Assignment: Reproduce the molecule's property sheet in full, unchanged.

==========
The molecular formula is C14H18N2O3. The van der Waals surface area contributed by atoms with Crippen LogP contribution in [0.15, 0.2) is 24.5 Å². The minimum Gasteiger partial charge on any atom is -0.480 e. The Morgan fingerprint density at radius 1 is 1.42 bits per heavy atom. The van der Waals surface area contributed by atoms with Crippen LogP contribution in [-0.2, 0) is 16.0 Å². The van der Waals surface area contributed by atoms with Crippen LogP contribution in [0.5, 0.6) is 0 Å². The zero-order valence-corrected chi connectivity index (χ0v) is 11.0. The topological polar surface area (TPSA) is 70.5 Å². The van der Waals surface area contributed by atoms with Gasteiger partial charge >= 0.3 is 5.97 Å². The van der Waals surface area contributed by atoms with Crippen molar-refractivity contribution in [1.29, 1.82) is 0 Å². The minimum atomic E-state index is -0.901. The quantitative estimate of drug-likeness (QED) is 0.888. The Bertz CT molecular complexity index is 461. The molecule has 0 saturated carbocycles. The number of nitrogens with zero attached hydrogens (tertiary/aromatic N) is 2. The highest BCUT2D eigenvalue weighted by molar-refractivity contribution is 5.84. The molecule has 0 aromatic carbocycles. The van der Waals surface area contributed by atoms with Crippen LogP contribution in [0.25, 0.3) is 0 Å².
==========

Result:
The molecular formula is C14H18N2O3. The van der Waals surface area contributed by atoms with Crippen LogP contribution in [0.15, 0.2) is 24.5 Å². The minimum Gasteiger partial charge on any atom is -0.480 e. The Morgan fingerprint density at radius 1 is 1.42 bits per heavy atom. The van der Waals surface area contributed by atoms with Crippen LogP contribution in [-0.2, 0) is 16.0 Å². The van der Waals surface area contributed by atoms with Crippen LogP contribution in [0.5, 0.6) is 0 Å². The zero-order valence-corrected chi connectivity index (χ0v) is 11.0. The topological polar surface area (TPSA) is 70.5 Å². The van der Waals surface area contributed by atoms with Gasteiger partial charge >= 0.3 is 5.97 Å². The van der Waals surface area contributed by atoms with Crippen molar-refractivity contribution in [1.29, 1.82) is 0 Å². The minimum atomic E-state index is -0.901. The quantitative estimate of drug-likeness (QED) is 0.888. The Bertz CT molecular complexity index is 461. The molecule has 0 saturated carbocycles. The number of nitrogens with zero attached hydrogens (tertiary/aromatic N) is 2. The highest BCUT2D eigenvalue weighted by molar-refractivity contribution is 5.84. The molecule has 0 aromatic carbocycles. The van der Waals surface area contributed by atoms with Crippen LogP contribution in [0.25, 0.3) is 0 Å².